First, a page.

The proposed SEC climate disclosure rule, announced last week, will do two things for certain:
1. Provide consistent guidance to companies on what to report and how, including a minimum level of climate-related goals and reporting, and;
2. Provide comparable data to shareholders and analysts.
Comparable climate risk and Greenhouse Gas Emissions (GHGe) data have been missing from otherwise ambitious corporate commitments.
For smaller companies, the rule won’t directly affect them, but non-disclosure may hurt them in the court of public opinion, and institutional buyers of their services will certainly be calling on them for data.
We are still years away from being able to compare whose plans are solid, and whose plans are lackluster. This is a golden opportunity for companies to evaluate where they will stack up and set up internal mechanisms to be best of class when their data are actually reported. (1)
Companies will have to detail the impact of weather-related risks on their bottom line, and which properties and operations are subject to those risks. They will also have to disclose “transition” risks, such as;
How easily might a company adapt to a less-carbon-intensive economy, or insulate its business from physical risks?
The proposed rule makes phased-in climate disclosures mandatory, including Scope 1 and 2 GHGe for all companies, and material Scope 3 GHGe for the biggest corporations. (2)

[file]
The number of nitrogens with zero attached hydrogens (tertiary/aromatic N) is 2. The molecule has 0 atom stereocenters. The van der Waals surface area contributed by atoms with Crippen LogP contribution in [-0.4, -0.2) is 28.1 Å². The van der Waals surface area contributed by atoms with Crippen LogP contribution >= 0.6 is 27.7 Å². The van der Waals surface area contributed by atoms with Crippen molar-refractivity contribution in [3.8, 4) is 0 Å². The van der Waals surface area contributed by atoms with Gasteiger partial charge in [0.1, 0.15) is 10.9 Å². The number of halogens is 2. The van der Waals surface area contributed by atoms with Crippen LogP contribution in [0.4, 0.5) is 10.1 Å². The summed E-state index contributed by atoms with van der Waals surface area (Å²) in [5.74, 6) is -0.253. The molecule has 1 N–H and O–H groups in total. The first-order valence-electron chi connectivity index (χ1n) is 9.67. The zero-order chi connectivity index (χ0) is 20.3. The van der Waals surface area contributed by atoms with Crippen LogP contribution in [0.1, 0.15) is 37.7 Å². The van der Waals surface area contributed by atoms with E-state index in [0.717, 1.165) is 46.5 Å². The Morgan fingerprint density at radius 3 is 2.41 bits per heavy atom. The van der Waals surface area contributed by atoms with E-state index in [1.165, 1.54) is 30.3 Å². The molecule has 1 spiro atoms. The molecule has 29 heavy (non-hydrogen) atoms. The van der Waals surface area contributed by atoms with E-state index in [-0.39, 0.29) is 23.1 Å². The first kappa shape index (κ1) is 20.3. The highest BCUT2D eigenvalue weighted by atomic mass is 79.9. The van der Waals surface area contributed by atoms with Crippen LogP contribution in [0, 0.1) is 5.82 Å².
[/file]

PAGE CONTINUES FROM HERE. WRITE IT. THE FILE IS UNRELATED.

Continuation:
Companies will have to provide data about any climate goals adopted, their methodologies, deadlines for achieving them, and how goals will be met including if they use carbon offsets or renewable energy certificates.
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But even if the new SEC disclosure rule is adopted, as expected, it is only a first step. It doesn’t prohibit emissions or set limits, nor does it require GHGe reductions from companies. It doesn’t require disclosure of social or governance goals. The rule simply ensures the reporting of climate progress.
"As many have said, sunlight is a great disinfectant. It’s hard to imagine that the new climate transparency required by the SEC won’t make a big difference in getting laggard publicly traded companies to act, and to provide a new bar for those already taking steps."
Generating a true Race to the Top may be the best impact of the new rule.
(1) The announcement ushered in a 60-day period of public comment, which will culminate in a final version, expected in December. The largest public companies would start reporting in 2024, and the smallest in 2026. In other words, Unlike directives, and other policy guidance from the EPA or other Federal agencies, the SEC is quasi-independent, so their rules are less susceptible to change with the political winds. This guidance is here to stay.
(2) Scope 1 refers to a company’s direct emissions from its own operations. Scope 2 are indirect emissions, such as from the electricity a company purchases. Scope 3 emissions are the indirect emissions from all other business activities—for example, emissions associated with suppliers and the emissions created by a vendor service provider.) Many environmentalists object to reporting Scope 3 emissions, since they have the potential of overstating action and success, and double counting since the service providers are reporting their own emissions.
Where to begin? We're happy to support you with Sustainability Simplified©.
Helene York is an environmental and sustainability supply chain expert, adding her talents in strategic sourcing on a global level to 4xi's capabilities.
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